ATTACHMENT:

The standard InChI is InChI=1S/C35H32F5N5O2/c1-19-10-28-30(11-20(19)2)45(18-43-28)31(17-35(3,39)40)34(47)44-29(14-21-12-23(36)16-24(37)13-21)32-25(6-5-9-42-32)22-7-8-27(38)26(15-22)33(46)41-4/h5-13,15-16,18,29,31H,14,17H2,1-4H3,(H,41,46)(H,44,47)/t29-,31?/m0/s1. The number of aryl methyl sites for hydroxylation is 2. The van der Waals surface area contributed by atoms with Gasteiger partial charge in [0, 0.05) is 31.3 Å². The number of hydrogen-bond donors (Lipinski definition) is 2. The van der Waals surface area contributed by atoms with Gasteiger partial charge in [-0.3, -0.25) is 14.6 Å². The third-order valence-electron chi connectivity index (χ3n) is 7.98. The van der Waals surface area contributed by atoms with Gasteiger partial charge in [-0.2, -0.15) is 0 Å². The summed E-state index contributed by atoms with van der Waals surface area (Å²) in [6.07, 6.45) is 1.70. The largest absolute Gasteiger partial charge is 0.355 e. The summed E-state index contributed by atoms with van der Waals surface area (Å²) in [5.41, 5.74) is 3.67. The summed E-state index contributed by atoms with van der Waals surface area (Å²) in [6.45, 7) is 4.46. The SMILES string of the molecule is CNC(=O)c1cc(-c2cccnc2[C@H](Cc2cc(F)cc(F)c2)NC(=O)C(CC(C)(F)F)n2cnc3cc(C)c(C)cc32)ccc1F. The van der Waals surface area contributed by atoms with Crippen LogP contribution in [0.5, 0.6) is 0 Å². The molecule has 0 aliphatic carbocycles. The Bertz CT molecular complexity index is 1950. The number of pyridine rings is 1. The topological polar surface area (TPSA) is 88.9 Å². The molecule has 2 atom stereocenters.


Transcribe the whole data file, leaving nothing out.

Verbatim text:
The standard InChI is InChI=1S/C35H32F5N5O2/c1-19-10-28-30(11-20(19)2)45(18-43-28)31(17-35(3,39)40)34(47)44-29(14-21-12-23(36)16-24(37)13-21)32-25(6-5-9-42-32)22-7-8-27(38)26(15-22)33(46)41-4/h5-13,15-16,18,29,31H,14,17H2,1-4H3,(H,41,46)(H,44,47)/t29-,31?/m0/s1. The number of aryl methyl sites for hydroxylation is 2. The van der Waals surface area contributed by atoms with Gasteiger partial charge in [0, 0.05) is 31.3 Å². The number of hydrogen-bond donors (Lipinski definition) is 2. The van der Waals surface area contributed by atoms with Gasteiger partial charge in [-0.3, -0.25) is 14.6 Å². The third-order valence-electron chi connectivity index (χ3n) is 7.98. The van der Waals surface area contributed by atoms with Gasteiger partial charge in [-0.2, -0.15) is 0 Å². The summed E-state index contributed by atoms with van der Waals surface area (Å²) in [6.07, 6.45) is 1.70. The largest absolute Gasteiger partial charge is 0.355 e. The summed E-state index contributed by atoms with van der Waals surface area (Å²) in [5.41, 5.74) is 3.67. The summed E-state index contributed by atoms with van der Waals surface area (Å²) in [6.45, 7) is 4.46. The SMILES string of the molecule is CNC(=O)c1cc(-c2cccnc2[C@H](Cc2cc(F)cc(F)c2)NC(=O)C(CC(C)(F)F)n2cnc3cc(C)c(C)cc32)ccc1F. The van der Waals surface area contributed by atoms with Crippen LogP contribution in [0.5, 0.6) is 0 Å². The molecule has 0 aliphatic carbocycles. The Bertz CT molecular complexity index is 1950. The number of pyridine rings is 1. The topological polar surface area (TPSA) is 88.9 Å². The molecule has 2 atom stereocenters.